Warwick University ask professor for immigration papers despite being a UK resident for 10 years
Warwick have so far kept silent on the matter
Warwick University have been accused of acting as a "border guard" after they demanded a Warwick professor prove her right to reside in the UK, despite the fact she's lived in the UK for over a decade.
Akwugo Emejulu, who has worked as a Sociology professor at Warwick for over a year, spoke out about her run-in with a Warwick HR employee:
"Good morning to everyone except the Warwick University HR employee moonlighting as a border guard. She asked for my papers even though I’ve had permanent residency for over a decade. Thanks for treating the university as a border crossing and making me feel unsafe at work."
The demands to prove residence come under the UK's Right to Work checks, in which employers must ensure the right of their employees to reside in this country. These checks are meant to be made in the process of employment, whereas Emejulu had been employed at the university for over a year.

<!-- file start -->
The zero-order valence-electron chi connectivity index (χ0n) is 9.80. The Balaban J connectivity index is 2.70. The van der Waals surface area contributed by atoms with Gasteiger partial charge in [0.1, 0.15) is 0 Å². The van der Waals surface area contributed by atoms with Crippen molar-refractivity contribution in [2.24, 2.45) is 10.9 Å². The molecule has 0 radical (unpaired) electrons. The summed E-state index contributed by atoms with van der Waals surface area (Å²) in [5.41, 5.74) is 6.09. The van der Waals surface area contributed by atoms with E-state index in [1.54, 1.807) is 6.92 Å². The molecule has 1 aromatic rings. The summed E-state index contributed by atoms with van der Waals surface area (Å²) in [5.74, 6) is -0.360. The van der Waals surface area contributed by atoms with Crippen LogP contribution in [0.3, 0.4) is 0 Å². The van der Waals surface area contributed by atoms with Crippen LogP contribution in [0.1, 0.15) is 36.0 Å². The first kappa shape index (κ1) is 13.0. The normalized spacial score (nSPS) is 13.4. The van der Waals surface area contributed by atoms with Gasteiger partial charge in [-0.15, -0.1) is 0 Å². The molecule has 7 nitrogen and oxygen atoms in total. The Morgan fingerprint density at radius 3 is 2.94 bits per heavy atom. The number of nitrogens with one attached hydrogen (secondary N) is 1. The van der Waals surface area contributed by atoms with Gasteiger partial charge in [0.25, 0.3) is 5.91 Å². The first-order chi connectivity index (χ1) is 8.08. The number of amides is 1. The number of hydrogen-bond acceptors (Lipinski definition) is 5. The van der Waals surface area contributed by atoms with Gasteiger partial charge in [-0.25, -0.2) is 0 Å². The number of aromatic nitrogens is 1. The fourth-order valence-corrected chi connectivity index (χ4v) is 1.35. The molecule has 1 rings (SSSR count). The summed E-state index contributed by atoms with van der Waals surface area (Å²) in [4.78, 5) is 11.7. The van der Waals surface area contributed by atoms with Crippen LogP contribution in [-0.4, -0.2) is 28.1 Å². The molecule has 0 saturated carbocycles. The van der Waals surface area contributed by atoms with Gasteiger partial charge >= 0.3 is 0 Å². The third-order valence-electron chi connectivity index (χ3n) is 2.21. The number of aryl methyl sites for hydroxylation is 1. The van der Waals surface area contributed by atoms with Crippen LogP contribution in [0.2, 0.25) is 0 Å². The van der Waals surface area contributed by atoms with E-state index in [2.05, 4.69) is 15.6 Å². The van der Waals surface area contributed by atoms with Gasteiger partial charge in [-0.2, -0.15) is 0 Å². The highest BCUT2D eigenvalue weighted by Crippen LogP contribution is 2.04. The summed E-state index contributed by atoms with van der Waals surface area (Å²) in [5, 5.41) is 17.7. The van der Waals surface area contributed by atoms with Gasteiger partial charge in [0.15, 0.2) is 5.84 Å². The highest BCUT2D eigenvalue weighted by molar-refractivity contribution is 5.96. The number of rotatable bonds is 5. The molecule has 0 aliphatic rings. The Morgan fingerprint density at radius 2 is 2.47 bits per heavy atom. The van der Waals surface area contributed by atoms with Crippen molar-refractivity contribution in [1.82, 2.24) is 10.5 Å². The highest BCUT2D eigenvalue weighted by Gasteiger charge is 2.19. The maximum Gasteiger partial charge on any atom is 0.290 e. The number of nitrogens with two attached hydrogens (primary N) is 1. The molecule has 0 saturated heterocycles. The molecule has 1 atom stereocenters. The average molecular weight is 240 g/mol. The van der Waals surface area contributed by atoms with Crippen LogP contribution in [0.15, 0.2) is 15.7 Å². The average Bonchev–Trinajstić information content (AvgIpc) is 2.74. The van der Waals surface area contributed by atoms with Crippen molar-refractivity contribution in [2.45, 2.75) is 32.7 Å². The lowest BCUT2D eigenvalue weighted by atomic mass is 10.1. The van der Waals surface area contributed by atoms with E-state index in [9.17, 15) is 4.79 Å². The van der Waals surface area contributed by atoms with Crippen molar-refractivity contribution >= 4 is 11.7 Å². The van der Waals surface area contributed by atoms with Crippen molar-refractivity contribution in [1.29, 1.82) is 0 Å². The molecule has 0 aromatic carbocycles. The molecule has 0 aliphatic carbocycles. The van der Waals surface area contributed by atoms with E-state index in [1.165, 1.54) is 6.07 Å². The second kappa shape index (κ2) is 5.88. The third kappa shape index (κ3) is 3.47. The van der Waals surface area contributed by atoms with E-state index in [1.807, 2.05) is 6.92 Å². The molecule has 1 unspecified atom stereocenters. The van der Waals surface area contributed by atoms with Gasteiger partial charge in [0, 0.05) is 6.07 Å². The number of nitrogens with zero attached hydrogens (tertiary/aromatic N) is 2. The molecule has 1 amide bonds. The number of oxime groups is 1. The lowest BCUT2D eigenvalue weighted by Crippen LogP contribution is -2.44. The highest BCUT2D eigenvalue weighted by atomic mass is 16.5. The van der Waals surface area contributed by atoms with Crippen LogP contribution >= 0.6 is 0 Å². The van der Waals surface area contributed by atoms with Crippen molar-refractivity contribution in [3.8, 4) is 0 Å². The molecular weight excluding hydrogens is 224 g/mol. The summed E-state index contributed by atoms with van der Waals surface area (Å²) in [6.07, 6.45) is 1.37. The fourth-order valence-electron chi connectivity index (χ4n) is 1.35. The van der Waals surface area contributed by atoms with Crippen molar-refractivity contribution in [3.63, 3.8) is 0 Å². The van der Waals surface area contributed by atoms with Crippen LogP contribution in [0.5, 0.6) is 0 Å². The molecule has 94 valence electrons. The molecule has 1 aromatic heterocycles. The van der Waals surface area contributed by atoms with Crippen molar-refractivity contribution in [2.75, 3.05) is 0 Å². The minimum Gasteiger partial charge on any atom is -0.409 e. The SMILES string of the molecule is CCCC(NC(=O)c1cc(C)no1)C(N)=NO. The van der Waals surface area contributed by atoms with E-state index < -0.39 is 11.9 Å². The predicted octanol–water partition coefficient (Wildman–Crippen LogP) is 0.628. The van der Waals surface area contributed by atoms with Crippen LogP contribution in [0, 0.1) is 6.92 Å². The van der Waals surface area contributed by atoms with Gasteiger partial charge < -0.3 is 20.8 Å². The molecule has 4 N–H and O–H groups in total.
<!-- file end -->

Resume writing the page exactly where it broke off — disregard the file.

Right to Work checks state that, "assumptions must not be made about a person’s right to work or immigration status on the basis of their colour, race, nationality, ethnic or national origins, or the length of time they have been in the UK."
In a stream of later tweets, Emejulu revealed Warwick HR had responded to her complaints saying, "we’re carrying out an audit of right to work documents. This audit applies to everyone, regardless of immigration status."
Emejulu then explained that Warwick HR had apologised to her about the situation and invited her to discuss how they "might address the issues raised."
A spokesperson for the university told The Warwick Tab:
"The university is conducting an audit of all its staff personnel files, regardless of nationality, to check that all of our documentation is up to date. In the course of that audit a member of staff was inadvertently asked to supply a document which in fact had already been furnished.
"Both the person who made the request and the Director of HR immediately sent their personal apologies to that member of staff as soon as the error was brought to their attention."